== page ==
UK grid operator National Grid ESO has chosen technical advisory firm DNV GL as a lead partner in a project which will help shape a future national strategy for offshore grid development.
The Offshore Coordination Project will review and recommend ways to improve how the UK’s offshore wind farms are connected to the onshore transmission network.
National Grid ESO and DNV GL will advise the UK Department for Business, Energy & Industrial Strategy (BEIS) review, launched in mid-July, to address the barriers the existing offshore transmission system regime presents to the further deployment of offshore wind. The review involves other industry parties, such as energy regulator Ofgem.
DNV GL has been commissioned to assess the viability of a coordinated approach that includes assessing technology availability (HVDC equipment), analysing technical and regulatory barriers and solutions, and studying the implications on power system security and stability.
The project also involves developing offshore and onshore grid designs and conducting societal cost-benefit analysis of the offshore grid.
BEIS has said the current approach to designing and building offshore transmission links was developed when offshore wind was a nascent sector and industry expectations were as low as 10GW of projects to be built by 2030. The country is now pursuing a fourfold expansion in offshore capacity to 40GW by the end of this decade.
With such increasingly ambitious targets, constructing individual point-to-point connections to shore for each offshore wind farm may not be the most efficient approach. BEIS said such connections could become a major barrier to delivering far greater offshore wind volumes, given the considerable environmental and local impacts, particularly from the associated onshore infrastructure required to connect with the national transmission network.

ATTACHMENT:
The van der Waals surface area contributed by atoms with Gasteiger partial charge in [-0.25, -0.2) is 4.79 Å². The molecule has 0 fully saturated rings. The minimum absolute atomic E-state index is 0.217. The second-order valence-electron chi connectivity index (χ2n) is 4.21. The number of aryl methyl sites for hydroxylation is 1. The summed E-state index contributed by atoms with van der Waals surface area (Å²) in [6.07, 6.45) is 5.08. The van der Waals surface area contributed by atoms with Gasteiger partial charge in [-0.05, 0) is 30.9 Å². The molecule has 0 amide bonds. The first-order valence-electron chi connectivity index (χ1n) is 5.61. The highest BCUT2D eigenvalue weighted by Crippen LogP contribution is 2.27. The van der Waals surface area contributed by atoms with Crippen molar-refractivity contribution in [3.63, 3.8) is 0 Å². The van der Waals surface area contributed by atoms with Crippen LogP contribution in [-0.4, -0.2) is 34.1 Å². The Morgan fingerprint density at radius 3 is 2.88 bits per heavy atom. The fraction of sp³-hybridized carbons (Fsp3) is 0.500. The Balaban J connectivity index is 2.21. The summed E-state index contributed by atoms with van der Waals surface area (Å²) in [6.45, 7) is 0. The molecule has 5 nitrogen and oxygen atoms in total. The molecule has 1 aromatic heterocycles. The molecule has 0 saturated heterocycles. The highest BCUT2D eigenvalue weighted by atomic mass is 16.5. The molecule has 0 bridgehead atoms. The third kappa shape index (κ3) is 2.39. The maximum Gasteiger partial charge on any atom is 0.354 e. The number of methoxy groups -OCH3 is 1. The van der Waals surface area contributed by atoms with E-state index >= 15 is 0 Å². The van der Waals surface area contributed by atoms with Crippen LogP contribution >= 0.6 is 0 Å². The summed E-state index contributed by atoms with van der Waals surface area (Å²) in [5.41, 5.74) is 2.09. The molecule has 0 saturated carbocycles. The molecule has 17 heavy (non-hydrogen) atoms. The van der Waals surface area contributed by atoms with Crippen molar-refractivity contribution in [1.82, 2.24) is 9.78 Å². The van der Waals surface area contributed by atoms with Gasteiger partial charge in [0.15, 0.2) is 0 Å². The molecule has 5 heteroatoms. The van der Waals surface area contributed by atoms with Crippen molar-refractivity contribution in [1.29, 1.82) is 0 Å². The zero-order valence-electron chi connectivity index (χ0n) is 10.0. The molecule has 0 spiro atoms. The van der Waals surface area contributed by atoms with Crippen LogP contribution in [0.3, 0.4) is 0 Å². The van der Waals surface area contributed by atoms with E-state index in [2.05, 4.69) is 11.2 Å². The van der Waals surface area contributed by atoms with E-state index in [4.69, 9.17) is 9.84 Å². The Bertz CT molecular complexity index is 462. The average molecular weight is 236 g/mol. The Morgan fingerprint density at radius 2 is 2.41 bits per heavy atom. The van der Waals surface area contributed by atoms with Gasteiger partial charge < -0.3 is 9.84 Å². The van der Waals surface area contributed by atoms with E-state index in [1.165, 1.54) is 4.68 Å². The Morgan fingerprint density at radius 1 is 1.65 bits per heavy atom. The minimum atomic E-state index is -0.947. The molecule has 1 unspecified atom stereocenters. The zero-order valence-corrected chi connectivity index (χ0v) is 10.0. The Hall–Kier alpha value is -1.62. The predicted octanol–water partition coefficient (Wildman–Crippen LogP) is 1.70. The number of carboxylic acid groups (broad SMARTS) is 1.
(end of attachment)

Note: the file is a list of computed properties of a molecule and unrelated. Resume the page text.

Wind developers have faced discontent in some coastal communities – particularly in eastern England – over excessive disruption and environmental damage onshore with local politicians calling for a freeze on planning consent until projects are able to share such connections to shore.
“This is an important project to be working on with DNV GL, examining different technological and engineering solutions for offshore grid development and relative different costs and benefits,” said National Grid ESO head of strategy and regulation Craig Dyke.
“We are committed to helping facilitate offshore wind’s contribution to the UK’s net zero target, as well as ensuring value for money for consumers and reducing the environmental and social impacts of onshore connections to local communities.”